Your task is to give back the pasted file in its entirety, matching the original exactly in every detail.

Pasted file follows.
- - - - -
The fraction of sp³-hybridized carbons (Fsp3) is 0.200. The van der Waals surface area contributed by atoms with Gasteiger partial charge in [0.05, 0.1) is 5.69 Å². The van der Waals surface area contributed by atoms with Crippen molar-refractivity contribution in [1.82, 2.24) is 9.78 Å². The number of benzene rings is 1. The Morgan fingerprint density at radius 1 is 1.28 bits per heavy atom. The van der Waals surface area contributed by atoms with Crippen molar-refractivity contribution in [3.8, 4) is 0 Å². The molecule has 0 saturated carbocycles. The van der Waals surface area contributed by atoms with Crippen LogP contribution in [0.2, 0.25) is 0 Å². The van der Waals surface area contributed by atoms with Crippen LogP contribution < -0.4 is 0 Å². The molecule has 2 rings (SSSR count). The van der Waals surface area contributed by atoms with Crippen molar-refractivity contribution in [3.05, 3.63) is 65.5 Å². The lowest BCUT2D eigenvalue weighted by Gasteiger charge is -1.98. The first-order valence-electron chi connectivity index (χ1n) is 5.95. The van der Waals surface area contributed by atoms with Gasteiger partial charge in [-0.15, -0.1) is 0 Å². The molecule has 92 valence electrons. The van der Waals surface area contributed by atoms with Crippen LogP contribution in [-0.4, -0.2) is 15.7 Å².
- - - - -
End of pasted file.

The fraction of sp³-hybridized carbons (Fsp3) is 0.200. The van der Waals surface area contributed by atoms with Gasteiger partial charge in [0.05, 0.1) is 5.69 Å². The van der Waals surface area contributed by atoms with Crippen molar-refractivity contribution in [1.82, 2.24) is 9.78 Å². The number of benzene rings is 1. The Morgan fingerprint density at radius 1 is 1.28 bits per heavy atom. The van der Waals surface area contributed by atoms with Crippen molar-refractivity contribution in [3.8, 4) is 0 Å². The molecule has 0 saturated carbocycles. The van der Waals surface area contributed by atoms with Crippen LogP contribution in [0.2, 0.25) is 0 Å². The van der Waals surface area contributed by atoms with Crippen LogP contribution < -0.4 is 0 Å². The molecule has 2 rings (SSSR count). The van der Waals surface area contributed by atoms with Crippen molar-refractivity contribution in [3.05, 3.63) is 65.5 Å². The lowest BCUT2D eigenvalue weighted by Gasteiger charge is -1.98. The first-order valence-electron chi connectivity index (χ1n) is 5.95. The van der Waals surface area contributed by atoms with Gasteiger partial charge in [-0.15, -0.1) is 0 Å². The molecule has 92 valence electrons. The van der Waals surface area contributed by atoms with Crippen LogP contribution in [-0.4, -0.2) is 15.7 Å².